It begins when John the Baptist sees Jesus walking by, points to him and says to his disciples, “Look, there he is—the Lamb of God!”  They follow Jesus and he says, “What are you looking for?”  A simple question with profound implications.  Everyone is looking for something: salvation, identity, love, to get out of church soon enough to get to their favorite lunch spot.  Some are looking for fulfillment, purpose, answers to life’s question.  Their reply may seem odd, “Where are you staying?”  But I think their question points us to a deeper meaning, they want to know if this guy is legit, if he really is the Lamb of God.  “Come and see,” is Jesus’ response.  Come and get to know me. Come and find out for yourself.  Ask questions.  See me at work.  Come to the conclusions on your own.  Live with me.  Be in relationship with me.  Simply, come and see.

Even the interaction between Philip and Nathanael shows how uncomplicated it is.  We don’t know their relationship, but they must have been friends for Philip to go share this good news.  Philip comes and tells Nathanael that the one scripture has promised is here!  And he is from Nazareth.  Now, Nathanael’s response can seem a little snooty, but it is a legitimate question.  “What good can come out of Nazareth?” Nathanael knew his scriptures and the Messiah was to come from Bethlehem, not Nazareth.  It seems like an unlikely place for the Christ to call home.  But do you see what Philip does?  He doesn’t try and convince or cajole.  He doesn’t even answer Nathanael’s question.  No, he invites Nathanael to join him on this faith journey and answer the question himself.  Here is a friend inviting his friend to come have an encounter with Jesus himself.  Come and see and have your own experience of and testimony to God who has come to him in Jesus Christ.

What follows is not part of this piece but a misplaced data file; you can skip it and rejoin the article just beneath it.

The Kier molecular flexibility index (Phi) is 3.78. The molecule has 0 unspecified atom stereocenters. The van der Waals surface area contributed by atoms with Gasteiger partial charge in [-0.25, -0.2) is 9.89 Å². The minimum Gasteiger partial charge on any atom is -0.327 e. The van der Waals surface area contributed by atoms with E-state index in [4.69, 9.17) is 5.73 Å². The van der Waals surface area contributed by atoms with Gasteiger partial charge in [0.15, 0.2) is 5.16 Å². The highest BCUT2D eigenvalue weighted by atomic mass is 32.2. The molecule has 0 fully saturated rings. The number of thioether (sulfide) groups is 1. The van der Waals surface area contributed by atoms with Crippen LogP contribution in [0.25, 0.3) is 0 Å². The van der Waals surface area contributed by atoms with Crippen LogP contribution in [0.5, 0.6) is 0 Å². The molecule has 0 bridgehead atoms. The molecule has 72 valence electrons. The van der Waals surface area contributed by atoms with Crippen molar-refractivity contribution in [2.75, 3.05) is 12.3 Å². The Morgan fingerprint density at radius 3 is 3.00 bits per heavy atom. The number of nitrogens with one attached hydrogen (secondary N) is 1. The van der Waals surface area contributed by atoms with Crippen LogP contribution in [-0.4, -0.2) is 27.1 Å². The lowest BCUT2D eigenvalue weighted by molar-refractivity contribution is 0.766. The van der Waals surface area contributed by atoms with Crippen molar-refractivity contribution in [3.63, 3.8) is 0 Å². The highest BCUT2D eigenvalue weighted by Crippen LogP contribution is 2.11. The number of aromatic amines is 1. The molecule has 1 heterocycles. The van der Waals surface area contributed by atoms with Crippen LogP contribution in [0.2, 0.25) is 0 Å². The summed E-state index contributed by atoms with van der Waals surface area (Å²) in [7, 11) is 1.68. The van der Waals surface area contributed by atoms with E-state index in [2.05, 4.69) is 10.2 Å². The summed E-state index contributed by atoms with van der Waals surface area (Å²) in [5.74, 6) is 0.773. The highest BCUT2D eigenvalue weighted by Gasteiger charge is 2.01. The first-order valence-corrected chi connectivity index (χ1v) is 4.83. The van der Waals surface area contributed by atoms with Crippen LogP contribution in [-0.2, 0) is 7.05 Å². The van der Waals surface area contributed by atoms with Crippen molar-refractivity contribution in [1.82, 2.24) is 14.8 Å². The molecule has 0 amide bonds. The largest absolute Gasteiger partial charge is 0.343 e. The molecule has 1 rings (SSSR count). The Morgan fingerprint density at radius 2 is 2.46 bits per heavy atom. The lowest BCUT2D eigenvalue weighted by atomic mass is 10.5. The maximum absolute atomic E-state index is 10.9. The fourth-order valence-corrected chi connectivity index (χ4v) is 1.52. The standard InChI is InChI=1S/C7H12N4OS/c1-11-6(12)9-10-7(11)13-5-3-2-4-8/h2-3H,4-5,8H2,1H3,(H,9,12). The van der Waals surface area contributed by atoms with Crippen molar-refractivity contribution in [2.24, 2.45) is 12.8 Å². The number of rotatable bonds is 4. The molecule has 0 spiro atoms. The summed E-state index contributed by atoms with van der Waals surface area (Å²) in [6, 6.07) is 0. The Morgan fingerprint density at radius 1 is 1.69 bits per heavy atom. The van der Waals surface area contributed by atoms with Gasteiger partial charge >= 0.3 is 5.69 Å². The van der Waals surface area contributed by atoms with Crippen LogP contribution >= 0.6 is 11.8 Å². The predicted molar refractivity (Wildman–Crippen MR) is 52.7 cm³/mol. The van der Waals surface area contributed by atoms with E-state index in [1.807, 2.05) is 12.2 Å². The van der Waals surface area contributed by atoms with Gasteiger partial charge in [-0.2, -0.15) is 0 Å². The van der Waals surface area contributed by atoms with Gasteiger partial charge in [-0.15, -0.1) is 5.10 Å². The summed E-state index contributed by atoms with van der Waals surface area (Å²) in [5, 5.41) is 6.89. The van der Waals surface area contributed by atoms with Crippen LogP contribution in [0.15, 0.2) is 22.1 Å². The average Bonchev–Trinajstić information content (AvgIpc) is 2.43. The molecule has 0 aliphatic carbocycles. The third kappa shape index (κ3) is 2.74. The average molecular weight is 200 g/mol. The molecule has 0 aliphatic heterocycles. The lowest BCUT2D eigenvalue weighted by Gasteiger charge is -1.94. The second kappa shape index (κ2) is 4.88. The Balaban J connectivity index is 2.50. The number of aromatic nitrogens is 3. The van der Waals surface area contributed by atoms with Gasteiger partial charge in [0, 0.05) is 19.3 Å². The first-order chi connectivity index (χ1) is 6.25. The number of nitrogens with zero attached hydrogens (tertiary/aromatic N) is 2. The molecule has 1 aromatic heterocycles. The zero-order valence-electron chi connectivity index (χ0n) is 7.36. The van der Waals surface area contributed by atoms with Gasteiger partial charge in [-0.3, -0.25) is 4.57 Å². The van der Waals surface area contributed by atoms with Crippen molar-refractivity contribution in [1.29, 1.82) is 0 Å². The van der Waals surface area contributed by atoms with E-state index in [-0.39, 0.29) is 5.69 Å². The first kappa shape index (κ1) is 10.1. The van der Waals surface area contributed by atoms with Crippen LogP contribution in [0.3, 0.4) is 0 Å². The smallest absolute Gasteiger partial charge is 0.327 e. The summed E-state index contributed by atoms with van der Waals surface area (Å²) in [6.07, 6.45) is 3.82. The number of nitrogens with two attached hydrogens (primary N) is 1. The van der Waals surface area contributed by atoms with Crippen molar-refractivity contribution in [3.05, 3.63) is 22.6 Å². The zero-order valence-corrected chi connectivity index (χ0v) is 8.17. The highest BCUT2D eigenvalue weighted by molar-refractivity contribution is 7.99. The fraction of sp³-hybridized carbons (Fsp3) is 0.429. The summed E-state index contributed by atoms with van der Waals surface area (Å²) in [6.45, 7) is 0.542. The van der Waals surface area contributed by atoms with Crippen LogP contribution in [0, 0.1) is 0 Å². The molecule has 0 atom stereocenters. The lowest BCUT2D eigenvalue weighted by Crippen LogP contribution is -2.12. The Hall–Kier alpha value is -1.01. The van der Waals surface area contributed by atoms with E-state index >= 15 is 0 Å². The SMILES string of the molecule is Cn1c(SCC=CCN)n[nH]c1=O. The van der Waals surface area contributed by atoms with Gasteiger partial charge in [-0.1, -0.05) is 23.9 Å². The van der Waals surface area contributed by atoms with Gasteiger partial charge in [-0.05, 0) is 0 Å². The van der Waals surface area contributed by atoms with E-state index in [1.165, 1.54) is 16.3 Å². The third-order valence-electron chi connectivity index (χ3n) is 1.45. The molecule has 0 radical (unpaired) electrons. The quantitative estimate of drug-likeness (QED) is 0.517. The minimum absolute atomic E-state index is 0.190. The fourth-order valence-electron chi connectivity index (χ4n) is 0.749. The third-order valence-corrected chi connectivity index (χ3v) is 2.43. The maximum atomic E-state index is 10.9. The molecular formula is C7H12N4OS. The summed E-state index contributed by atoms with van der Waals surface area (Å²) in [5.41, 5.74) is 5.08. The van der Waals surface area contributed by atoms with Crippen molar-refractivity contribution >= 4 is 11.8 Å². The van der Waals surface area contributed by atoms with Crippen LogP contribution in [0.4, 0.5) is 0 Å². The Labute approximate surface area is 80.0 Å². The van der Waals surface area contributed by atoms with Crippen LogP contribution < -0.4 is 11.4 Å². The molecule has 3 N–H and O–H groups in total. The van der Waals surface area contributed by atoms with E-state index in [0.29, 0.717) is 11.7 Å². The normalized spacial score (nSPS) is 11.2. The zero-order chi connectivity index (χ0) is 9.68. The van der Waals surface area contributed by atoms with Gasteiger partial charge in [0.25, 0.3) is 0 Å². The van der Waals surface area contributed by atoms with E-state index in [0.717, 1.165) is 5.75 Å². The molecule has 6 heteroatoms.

What does this mean for us?  Well friends, first and foremost, it means we invite our friends to come and see.  It isn’t our job to answer every question.  Like Philip, we must recognize that questions are an opportunity to help the people who are curious venture into the ranks of those who are willing to come and see.  Our job is not to think for people; it is only to invite them.  This means that those you are inviting to “come and see” are those who know you and trust you, whether family member, friend, or neighbor.  In this day and age when people are looking for authenticity in every aspect of their lives, an invitation from someone who they already know and trust will go further than anything anyone can offer.

But I also believe these “come and see” invitations are to be given to those who haven’t called you up to ask you about God.  God came across the room, so to speak, in Jesus Christ so he could live with us and we could live with him, to be in a new, whole relationship with him.  And in that relationship, God is inviting us to walk across the room to invite people to “come and see.”  I think Philip was excited to invite Nathanael into a relationship with Jesus.  And it is something we need to be excited about, too.  Now, I’m not saying stand on a street corner and scream Bible passages at people.  I’m not saying clobber your friends and family with Jesus.  What I’m saying is pray and be guided by the Holy Spirit.  Those times for invitations will come.